Associations Among Posttraumatic Stress Disorder Symptoms, Substance Use, and Affective Attentional Processing in OEF/OIF/OND Veterans

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Abstract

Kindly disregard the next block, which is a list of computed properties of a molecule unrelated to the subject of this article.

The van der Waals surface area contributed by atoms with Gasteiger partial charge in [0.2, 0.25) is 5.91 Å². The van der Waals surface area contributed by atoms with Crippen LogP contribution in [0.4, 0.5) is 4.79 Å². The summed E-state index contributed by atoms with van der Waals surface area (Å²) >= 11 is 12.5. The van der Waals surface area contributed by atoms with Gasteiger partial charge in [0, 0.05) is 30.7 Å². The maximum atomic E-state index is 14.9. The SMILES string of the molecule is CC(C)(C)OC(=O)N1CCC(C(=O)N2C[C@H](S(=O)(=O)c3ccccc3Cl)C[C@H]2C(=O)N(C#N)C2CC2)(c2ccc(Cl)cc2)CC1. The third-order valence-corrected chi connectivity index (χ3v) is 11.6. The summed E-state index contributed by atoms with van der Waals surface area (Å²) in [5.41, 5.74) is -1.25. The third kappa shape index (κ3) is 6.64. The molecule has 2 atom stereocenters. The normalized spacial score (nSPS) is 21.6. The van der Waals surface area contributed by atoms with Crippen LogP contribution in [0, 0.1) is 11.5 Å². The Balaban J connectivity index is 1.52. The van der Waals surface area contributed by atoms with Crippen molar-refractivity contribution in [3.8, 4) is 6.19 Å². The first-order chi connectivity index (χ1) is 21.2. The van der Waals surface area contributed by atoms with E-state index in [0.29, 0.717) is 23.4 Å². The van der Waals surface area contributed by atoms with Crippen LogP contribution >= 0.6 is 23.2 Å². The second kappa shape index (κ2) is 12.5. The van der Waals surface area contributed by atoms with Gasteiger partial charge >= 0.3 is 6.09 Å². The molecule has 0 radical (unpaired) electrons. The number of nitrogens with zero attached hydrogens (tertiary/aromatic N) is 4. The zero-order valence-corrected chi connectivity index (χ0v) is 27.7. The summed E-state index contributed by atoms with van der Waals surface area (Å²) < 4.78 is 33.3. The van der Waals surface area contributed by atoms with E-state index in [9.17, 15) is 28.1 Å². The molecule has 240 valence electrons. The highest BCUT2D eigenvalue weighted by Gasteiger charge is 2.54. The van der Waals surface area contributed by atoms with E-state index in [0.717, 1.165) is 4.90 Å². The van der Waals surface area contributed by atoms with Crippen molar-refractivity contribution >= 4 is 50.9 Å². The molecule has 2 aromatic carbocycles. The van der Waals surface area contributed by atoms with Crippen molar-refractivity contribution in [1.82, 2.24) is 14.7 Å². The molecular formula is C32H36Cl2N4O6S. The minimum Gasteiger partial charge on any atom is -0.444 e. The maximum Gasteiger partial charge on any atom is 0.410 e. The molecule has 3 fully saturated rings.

The majority of research examining affective attentional bias in posttraumatic stress disorder (PTSD) has not examined the influence of co-occurring psychiatric disorders. This study examined the individual and interactive effects of PTSD symptoms and substance use disorders (SUDs) on affective attentional processing among 323 veterans deployed to Iraq or Afghanistan. Participants were divided into those with SUD (SUD+, n = 46) and those without (SUD−, n = 277). Substance use disorder was determined using the Structured Clinical Interview for DSM-IV. Posttraumatic stress disorder was measured using the Clinician Administered PTSD Scale. A computerized go/no-go task (Robbins et al., 1994, Robbins et al.,1998) assessed affective attentional processing. Relative to those without SUD, those with SUD showed a significant association between PTSD symptoms and increased omission and commission accuracy rates and decreased d prime. No effects of valence were found. Findings suggest the need to consider co-occurring SUD when investigating the effects of PTSD on attentional control.

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